Barcelona’s Debt And Salary Caps in Europe
It’s one thing when Portsmouth can’t pay their players’ wages. It’s another when Barcelona, winner of every trophy this side of Alpha Centauri last year, are unable to do, as was the case in June. To recap:
BARCELONA’S new chief has admitted the club have had to take on a £125million loan to ease debts and cash-flow problems.
Nou Camp president Sandro Rosell, who replaced Joan Laporta last week, revealed the extent of the financial woes and admitted players’ wages for last month have not been paid.
He also told how they were forced to sell Dmitro Chygrynskiy to former side Shakhtar Donetsk for £12.5million.
Rosell said: “We found a club in debt, with liquidity problems. At this point we have to take a loan to pay the wages of the players.
“The squad were supposed to be paid at the end of last month and still haven’t been.
“We’ll fix a loan of 150m euros (£125m). The banks know we have a business plan that will allow them to recover the money. The club is not bankrupt because it generates income.”
It may get worse for Barcelona; they’re heavily reliant on a massive $1.5 billion television contract with Spanish company MediaPro, currently seeking bankruptcy protection.
The point is this: if a club as massively successful as Barcelona are scraping for loose change just to pay their players, it’s just one more reminder of the dubious long-term economic set-up in place in European leagues.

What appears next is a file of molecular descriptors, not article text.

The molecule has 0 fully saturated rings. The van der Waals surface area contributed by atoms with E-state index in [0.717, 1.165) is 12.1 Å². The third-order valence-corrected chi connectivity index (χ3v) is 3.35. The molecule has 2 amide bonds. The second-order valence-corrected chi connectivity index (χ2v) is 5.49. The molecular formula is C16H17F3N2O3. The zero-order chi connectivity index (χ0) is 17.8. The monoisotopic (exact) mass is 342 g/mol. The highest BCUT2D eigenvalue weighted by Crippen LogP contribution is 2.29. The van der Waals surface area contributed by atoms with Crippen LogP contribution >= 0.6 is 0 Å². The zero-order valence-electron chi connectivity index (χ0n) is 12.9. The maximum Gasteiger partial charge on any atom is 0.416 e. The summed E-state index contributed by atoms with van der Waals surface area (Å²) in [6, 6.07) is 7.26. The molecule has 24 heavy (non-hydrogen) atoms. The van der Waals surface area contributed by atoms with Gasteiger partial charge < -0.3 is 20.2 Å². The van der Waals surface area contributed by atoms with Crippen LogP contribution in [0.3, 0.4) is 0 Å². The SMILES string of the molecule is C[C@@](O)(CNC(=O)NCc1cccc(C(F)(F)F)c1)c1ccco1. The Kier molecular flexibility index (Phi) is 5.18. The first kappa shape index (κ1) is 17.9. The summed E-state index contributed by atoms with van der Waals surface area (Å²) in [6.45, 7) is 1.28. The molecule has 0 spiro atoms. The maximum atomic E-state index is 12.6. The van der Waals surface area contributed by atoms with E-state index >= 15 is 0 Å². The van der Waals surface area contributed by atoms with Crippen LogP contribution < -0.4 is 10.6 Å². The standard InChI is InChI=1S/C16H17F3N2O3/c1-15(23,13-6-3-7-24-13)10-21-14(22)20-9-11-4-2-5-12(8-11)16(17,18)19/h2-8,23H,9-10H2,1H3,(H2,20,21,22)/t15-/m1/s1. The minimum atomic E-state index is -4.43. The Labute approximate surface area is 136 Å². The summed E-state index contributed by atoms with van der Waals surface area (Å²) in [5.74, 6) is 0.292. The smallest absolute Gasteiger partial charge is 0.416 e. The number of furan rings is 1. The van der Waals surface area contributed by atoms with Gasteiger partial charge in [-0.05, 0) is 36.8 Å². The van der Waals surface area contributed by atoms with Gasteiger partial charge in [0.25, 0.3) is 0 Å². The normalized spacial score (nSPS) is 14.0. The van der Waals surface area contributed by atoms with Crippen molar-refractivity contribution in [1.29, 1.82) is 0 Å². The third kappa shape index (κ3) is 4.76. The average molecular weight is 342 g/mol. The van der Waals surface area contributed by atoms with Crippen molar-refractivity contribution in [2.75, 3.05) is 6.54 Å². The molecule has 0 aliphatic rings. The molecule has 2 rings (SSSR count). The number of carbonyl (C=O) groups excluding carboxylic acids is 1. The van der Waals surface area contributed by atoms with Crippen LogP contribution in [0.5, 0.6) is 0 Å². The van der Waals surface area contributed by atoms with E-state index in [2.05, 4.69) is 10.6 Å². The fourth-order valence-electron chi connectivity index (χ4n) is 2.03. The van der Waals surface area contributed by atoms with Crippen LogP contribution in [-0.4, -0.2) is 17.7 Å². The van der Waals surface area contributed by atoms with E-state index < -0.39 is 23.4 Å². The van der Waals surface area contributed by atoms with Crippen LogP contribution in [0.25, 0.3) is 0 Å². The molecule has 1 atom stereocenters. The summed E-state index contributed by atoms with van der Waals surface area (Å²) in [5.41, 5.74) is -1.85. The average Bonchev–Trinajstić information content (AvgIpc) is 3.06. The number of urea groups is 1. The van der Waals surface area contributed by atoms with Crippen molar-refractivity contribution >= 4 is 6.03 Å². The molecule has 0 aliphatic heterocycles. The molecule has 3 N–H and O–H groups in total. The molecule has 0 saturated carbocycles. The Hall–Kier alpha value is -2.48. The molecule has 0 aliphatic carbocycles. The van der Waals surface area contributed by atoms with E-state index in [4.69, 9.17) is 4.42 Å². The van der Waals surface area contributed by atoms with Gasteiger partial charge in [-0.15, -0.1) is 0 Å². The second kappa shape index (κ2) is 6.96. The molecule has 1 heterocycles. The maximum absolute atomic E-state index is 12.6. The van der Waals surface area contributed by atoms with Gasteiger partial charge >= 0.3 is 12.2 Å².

What this does, though, is validate the concern of UEFA about the debt level taken on by European clubs, with their new regulations aimed to restrict such debt to come into place in the coming seasons.
One other possibility to restrict overspending would be a salary cap solution. The Irish league recently became reported to be the first top-tier European league to introduce a salary cap, with a 60% limit on spending per club on salaries as a proportion of turnover — yet it also seems Ireland tried this before in 2008 with a 65% limit in place, a system that broke down to be replaced by the new cap.
This kind of “soft” salary cap is of course much more palatable to clubs that want to spend more than others (especially big clubs that generate large revenues, of course) than a “hard” salary cap, like that in MLS, restricting each club to spending the same set amount of money on salaries league-wide. This is probably why then-Barcelona President Joan Laporta made the following comment last summer: “Maybe we have to establish some parameters for revenues and players’ salaries but maybe not as strict as in MLS.”
The 60% number adopted by the Irish League is the same as that adopted by Leagues One and Two in England, and so seems to have some general acceptance as a “reasonable” limit to place on wage-spending.
If we look at the spending from this fairly recent table in the biggest leagues, each of the big five leagues except for Germany has exceeded that 60% figure on average this past decade (which means some clubs would have been way over that number, and Italy hitting an absurd 99% level in ’01-’02):